I.—The Elements of the Sacrifice

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WHATEVER the importance of the negative cult may be, and though it may indirectly have positive effects, it does not contain its reason for existence in itself; it introduces one to the religious life, but it supposes this more than it con­stitutes it. If it orders the worshipper to flee from the profane world, it is to bring him nearer to the sacred world. Men have never thought that their duties towards religious forces might be reduced to a simple abstinence from all commerce ; they have always believed that they upheld positive and bilateral relations with them, whose regulation and organization is the function of a group of ritual practices. To this special system of rites we give the name of positive cult.

For some time we almost completely ignored the positive cult of the totemic religion and what it consists in. We knew almost nothing more than the initiation rites, and we do not know those sufficiently well even now. But the observations of Spencer and Gillen, prepared for by those of Schuize and confirmed by those of Strehlow, on the tribes of central Australia, have partially filled this gap in our information. There is one ceremony especially which these explorers have taken particular pains to describe to us and which, moreover, seems to dominate the whole totemic cult: this is the one that the Arunta, according to Spencer and Gillen, call the Intichiuma. It is true that Strehlow contests the meaning of this word. According to him, intichiuma (or, as he writes it, intijiumd} means " to instruct " and designates the ceremonies performed before the young man to teach him the traditions of the tribe. The feast which we are going to describe bears, he says, the name mbatjalkatiuma, which means " to fecundate " or "to put into a good condition."1 But we shall not try to settle this question of vocabulary, which touches the real problem but slightly, as the rites in question are all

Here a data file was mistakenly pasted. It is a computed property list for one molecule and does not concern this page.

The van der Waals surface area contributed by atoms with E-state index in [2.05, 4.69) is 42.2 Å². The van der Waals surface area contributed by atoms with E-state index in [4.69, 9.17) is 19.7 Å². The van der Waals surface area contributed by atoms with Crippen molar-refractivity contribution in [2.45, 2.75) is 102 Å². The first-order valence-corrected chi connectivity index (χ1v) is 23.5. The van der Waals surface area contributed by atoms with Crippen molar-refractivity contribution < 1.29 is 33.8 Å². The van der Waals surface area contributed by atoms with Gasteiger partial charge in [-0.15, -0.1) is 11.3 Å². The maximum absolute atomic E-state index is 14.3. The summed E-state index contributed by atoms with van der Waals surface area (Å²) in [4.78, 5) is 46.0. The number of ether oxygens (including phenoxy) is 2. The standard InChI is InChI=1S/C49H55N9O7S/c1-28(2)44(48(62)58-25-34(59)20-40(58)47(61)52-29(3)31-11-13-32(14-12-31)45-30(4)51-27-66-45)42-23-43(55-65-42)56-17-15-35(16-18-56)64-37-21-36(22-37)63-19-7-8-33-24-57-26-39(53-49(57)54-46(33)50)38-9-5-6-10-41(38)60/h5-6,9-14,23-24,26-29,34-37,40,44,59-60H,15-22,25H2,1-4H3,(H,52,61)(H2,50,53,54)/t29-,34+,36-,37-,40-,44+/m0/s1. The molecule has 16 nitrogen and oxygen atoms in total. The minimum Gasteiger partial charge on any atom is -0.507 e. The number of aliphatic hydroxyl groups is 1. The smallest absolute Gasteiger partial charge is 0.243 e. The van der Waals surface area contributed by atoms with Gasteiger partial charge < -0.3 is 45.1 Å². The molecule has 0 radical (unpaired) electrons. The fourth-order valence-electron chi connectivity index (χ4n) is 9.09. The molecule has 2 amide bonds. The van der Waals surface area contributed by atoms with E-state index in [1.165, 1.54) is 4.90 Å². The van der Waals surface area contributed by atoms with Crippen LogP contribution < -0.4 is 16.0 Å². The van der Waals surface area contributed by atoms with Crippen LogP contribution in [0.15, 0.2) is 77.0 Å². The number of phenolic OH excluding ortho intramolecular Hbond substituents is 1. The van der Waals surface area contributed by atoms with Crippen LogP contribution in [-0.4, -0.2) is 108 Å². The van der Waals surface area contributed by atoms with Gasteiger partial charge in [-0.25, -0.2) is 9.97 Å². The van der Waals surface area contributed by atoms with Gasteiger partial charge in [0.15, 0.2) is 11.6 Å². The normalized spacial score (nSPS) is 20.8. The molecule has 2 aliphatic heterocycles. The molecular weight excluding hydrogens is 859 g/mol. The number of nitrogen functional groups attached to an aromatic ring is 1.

celebrated in the course of the initiation. On the other hand, as the word Intichiuma now belongs to the current language of ethnography, and has almost become a common noun, it seems useless to replace it with another.1

The date on which the Intichiuma takes place depends largely upon the season. There are two sharply separated seasons in Australia : one is dry and lasts for a long time; the other is rainy and is, on the contrary, very short and frequently irregular. As soon as the rains arrive, vegetation springs up from the ground as though by enchantment and animals multiply, so that the country which had recently been only a sterile desert is rapidly filled with a luxurious flora and fauna. It is just at the moment when the good season seems to be close at hand that the Inti­chiuma is celebrated. But as the rainy season is extremely variable, the date of the ceremonies cannot be fixed once for all. It varies with the climatic circumstances, which only the chief of the totemic group, the Alatunja, is qualified to judge : on a day which he considers suitable, he informs his companions that the moment has arrived.2

Each totemic group has its own Intichiuma. Even if this rite is general in the societies of the centre, it is not the same everywhere ; among the Warramunga, it is not what it is among the Arunta ; it varies, not only among the tribes, but also within the tribe, among the clans. But it is obvious that the different mechanisms in use are too closely related to each other to be dissociated completely. There is no ceremony, perhaps, which is not made up of several, though these are very unequally developed : what exists only as a germ in one, occupies the most important place in another, and inversely. Yet they must be carefully distinguished, for they constitute just so many different ritual types to be described and explained separately, but afterwards we must seek some common source from which they were derived.

Let us commence with those observed among the Arunta.

The celebration includes two successive phases. The object of the rites which take place in the first is to assure the prosperity of the animal or vegetable species serving the clan as totem. The means employed for this end may be reduced to two principal types.